QuickCharge: Volkswagen e-Up!

The e-Up! is Volkswagen’s first modern production electric vehicle. It’s built on the multi-drivetrain Up! design which allows any drivetrain to be slotted into the car. In this case a 18.7kWh battery pack that is paired with a 60kW motor.

This set up actually gives the e-Up! the fastest acceleration of any car in the Up! range with a 0 – 62 mph time of 12.4 seconds. If you think that is a tad on the long side, do keep in mind this really is a proper city car and the fastest internal combustion engined Up! takes nearly a full second longer.

But what does Nikki think about the car having just got behind the wheel:

A wonderful site in what is a smaller – and arguably more basic – electric car than others on the market is the on-the-fly adjustable regen. By waggling the ‘gear stick’ left and right a driver can go from no regen coasting to heavy regen that pretty much allows one-pedal driving.

The e-Up! uses the combined charging system (CCS), that’s a Type 2 (Mennekes) connector with two extra pins for rapid DC charging. The 3.6kW onboard charger allows for up to 16A single phase charging that should add roughly 10 miles per hour. Total range of the car is 99 miles on the NEDC cycle which, we think, should translate to around 60 – 70 miles of real-world range.

What did Mark think:

The e-Up! is priced at £19,250 including the UK Government’s £5000 grant.

What are your first impressions of the e-Up!? Is it a car you would consider? Let us know below.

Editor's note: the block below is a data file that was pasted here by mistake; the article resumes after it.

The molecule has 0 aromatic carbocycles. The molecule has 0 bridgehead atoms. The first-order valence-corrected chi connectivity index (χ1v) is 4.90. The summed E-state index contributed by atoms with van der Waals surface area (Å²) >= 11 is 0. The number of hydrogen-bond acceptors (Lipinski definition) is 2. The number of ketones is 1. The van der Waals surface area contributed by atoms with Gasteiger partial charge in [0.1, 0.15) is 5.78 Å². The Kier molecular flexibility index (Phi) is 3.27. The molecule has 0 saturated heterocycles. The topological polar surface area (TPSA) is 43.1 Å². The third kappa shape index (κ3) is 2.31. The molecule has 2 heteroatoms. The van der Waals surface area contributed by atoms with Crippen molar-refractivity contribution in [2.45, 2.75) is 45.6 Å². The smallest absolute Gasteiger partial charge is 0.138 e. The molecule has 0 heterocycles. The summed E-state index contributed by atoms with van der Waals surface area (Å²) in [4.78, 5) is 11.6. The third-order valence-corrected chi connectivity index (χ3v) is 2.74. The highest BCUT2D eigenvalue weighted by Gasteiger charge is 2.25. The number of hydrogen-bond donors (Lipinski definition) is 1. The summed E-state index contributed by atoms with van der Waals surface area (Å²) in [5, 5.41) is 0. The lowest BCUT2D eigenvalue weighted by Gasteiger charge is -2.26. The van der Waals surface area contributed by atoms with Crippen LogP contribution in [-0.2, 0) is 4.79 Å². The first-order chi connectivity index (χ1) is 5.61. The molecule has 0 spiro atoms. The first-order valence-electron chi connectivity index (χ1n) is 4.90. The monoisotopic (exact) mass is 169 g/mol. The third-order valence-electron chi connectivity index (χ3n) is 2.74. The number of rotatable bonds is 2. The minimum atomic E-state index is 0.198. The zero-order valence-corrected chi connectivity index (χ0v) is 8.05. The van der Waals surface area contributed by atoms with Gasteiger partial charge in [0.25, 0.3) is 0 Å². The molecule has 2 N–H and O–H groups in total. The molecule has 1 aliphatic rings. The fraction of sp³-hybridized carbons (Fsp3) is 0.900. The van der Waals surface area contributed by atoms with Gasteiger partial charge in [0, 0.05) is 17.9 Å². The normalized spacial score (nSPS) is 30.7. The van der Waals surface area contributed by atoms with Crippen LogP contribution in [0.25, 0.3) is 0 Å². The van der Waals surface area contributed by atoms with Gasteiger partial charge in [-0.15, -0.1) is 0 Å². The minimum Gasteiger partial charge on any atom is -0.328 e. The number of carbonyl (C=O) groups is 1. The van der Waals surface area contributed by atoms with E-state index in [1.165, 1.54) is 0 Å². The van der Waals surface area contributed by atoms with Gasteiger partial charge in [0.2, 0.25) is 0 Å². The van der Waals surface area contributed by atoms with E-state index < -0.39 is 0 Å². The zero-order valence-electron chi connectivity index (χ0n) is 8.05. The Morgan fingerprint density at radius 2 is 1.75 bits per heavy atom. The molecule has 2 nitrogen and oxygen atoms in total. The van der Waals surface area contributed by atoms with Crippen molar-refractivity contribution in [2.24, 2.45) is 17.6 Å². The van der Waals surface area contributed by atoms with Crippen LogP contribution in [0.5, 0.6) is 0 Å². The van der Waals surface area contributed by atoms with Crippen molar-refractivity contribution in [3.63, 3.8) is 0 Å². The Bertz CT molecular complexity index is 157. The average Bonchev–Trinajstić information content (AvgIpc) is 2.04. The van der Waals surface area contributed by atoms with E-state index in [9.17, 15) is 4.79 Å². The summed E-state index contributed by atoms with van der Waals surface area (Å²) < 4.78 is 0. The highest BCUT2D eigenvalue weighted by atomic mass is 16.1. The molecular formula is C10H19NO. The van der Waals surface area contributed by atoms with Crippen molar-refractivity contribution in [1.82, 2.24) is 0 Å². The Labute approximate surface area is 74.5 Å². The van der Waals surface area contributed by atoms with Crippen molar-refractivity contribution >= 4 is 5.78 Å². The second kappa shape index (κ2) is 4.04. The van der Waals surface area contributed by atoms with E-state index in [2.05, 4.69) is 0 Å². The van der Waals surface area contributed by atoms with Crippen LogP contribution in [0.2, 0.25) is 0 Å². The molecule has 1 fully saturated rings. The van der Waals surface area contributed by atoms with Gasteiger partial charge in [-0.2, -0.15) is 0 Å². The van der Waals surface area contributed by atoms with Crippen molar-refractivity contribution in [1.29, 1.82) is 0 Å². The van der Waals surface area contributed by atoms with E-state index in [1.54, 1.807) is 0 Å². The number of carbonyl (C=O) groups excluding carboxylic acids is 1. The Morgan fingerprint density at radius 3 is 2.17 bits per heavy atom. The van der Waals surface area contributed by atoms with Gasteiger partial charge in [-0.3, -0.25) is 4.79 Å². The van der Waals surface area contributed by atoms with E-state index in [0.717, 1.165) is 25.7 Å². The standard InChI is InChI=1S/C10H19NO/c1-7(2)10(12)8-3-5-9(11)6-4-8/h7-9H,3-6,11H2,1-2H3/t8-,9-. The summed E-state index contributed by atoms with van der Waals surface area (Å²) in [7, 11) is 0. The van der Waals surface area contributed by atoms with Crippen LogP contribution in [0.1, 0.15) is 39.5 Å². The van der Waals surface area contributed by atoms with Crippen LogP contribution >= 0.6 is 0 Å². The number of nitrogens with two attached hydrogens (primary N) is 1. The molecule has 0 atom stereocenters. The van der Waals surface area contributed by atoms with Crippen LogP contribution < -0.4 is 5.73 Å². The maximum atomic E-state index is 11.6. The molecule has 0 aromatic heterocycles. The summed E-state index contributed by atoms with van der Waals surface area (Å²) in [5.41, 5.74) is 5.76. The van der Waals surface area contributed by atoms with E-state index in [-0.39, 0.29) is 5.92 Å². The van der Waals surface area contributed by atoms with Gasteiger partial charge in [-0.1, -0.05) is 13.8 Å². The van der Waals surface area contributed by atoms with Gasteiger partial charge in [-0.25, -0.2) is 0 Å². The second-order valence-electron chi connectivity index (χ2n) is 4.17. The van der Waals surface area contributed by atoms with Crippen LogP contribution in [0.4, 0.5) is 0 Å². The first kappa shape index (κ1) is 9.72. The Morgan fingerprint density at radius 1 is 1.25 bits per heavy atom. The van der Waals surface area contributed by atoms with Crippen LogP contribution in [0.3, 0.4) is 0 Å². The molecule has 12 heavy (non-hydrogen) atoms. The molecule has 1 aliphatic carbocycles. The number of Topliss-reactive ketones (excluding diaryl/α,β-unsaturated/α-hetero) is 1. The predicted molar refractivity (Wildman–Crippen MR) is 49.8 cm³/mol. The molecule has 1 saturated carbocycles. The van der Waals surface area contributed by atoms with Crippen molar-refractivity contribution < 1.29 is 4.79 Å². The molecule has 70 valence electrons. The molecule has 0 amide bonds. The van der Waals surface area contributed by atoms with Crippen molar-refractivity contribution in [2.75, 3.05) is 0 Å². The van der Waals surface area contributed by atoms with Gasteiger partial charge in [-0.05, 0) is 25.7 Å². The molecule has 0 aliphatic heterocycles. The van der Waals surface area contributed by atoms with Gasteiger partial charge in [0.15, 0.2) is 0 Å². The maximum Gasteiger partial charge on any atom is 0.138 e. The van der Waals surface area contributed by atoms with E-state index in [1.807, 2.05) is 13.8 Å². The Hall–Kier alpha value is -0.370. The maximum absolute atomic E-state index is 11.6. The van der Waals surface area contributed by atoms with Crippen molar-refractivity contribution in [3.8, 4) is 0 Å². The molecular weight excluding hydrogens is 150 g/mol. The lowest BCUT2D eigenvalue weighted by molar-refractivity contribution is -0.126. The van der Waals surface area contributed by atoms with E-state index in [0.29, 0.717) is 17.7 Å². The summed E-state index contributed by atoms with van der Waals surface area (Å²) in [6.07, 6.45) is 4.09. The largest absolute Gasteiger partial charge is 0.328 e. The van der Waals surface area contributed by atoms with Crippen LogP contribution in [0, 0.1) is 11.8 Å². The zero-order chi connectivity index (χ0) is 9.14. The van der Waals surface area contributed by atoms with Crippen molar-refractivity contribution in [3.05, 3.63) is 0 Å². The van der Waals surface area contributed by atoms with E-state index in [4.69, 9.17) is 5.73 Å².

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  • Dennis Pascual

    Interesting that Volkswagen went with the detachable navigation. This is similar to the Fiat 500e. When I first test drove the car around its initial launch, the first set of vehicles were shipped to dealer without the navigation and the dealers expected to receive the system in a “few” days.

  • Richard Glover

    The price of the E-UP is a major problem for me on the principle that it is 3x the base model Take-up! and 2x an automatic 5-door High-up!nnI have seen many comments about ev being used for other than they were designed for, i.e. early on all ev seemed to be classed as city cars. Now surely the manufactures know that many drivers want to put in substantial mileage and use them wherever they like. nnVW perhaps feel as a dedicated city car the price is justified and of course it is their prerogative. However it is a STITCH-UP when they selling a vehicle which attracts a government grant.

  • u010eakujem

    I like the e-up and I could genuinely see myself owning one, but it’s still too expensive for the given range in my opinion, all things considered.